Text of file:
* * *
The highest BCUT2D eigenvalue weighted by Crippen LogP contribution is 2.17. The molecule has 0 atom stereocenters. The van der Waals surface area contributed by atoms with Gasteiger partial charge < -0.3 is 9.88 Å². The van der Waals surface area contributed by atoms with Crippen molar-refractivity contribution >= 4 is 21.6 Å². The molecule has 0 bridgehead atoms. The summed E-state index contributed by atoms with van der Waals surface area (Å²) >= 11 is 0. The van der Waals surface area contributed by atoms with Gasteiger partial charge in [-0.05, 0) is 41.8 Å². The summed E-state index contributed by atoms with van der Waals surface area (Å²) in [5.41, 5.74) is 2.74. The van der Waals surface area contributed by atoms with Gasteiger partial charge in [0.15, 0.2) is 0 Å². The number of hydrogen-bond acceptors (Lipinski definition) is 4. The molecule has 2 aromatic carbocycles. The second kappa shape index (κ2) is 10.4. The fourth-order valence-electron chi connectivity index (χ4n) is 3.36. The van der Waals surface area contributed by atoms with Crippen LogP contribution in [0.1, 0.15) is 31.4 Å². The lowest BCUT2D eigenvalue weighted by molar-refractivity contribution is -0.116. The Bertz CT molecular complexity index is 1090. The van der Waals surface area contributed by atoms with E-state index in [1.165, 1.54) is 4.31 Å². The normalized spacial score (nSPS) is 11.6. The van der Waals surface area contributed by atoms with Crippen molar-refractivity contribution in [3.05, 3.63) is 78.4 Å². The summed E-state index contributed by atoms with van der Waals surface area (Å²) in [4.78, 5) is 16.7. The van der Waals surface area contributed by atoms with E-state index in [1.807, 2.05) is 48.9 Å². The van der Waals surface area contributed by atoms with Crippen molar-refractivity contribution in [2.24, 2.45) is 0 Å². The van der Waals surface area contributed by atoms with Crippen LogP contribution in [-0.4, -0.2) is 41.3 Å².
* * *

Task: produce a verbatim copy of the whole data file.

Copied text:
The highest BCUT2D eigenvalue weighted by Crippen LogP contribution is 2.17. The molecule has 0 atom stereocenters. The van der Waals surface area contributed by atoms with Gasteiger partial charge < -0.3 is 9.88 Å². The van der Waals surface area contributed by atoms with Crippen molar-refractivity contribution >= 4 is 21.6 Å². The molecule has 0 bridgehead atoms. The summed E-state index contributed by atoms with van der Waals surface area (Å²) >= 11 is 0. The van der Waals surface area contributed by atoms with Gasteiger partial charge in [-0.05, 0) is 41.8 Å². The summed E-state index contributed by atoms with van der Waals surface area (Å²) in [5.41, 5.74) is 2.74. The van der Waals surface area contributed by atoms with Gasteiger partial charge in [0.15, 0.2) is 0 Å². The number of hydrogen-bond acceptors (Lipinski definition) is 4. The molecule has 2 aromatic carbocycles. The second kappa shape index (κ2) is 10.4. The fourth-order valence-electron chi connectivity index (χ4n) is 3.36. The van der Waals surface area contributed by atoms with Crippen LogP contribution in [0.1, 0.15) is 31.4 Å². The lowest BCUT2D eigenvalue weighted by molar-refractivity contribution is -0.116. The Bertz CT molecular complexity index is 1090. The van der Waals surface area contributed by atoms with E-state index in [1.165, 1.54) is 4.31 Å². The normalized spacial score (nSPS) is 11.6. The van der Waals surface area contributed by atoms with Crippen molar-refractivity contribution in [3.05, 3.63) is 78.4 Å². The summed E-state index contributed by atoms with van der Waals surface area (Å²) in [4.78, 5) is 16.7. The van der Waals surface area contributed by atoms with E-state index in [1.807, 2.05) is 48.9 Å². The van der Waals surface area contributed by atoms with Crippen molar-refractivity contribution in [2.24, 2.45) is 0 Å². The van der Waals surface area contributed by atoms with Crippen LogP contribution in [-0.4, -0.2) is 41.3 Å².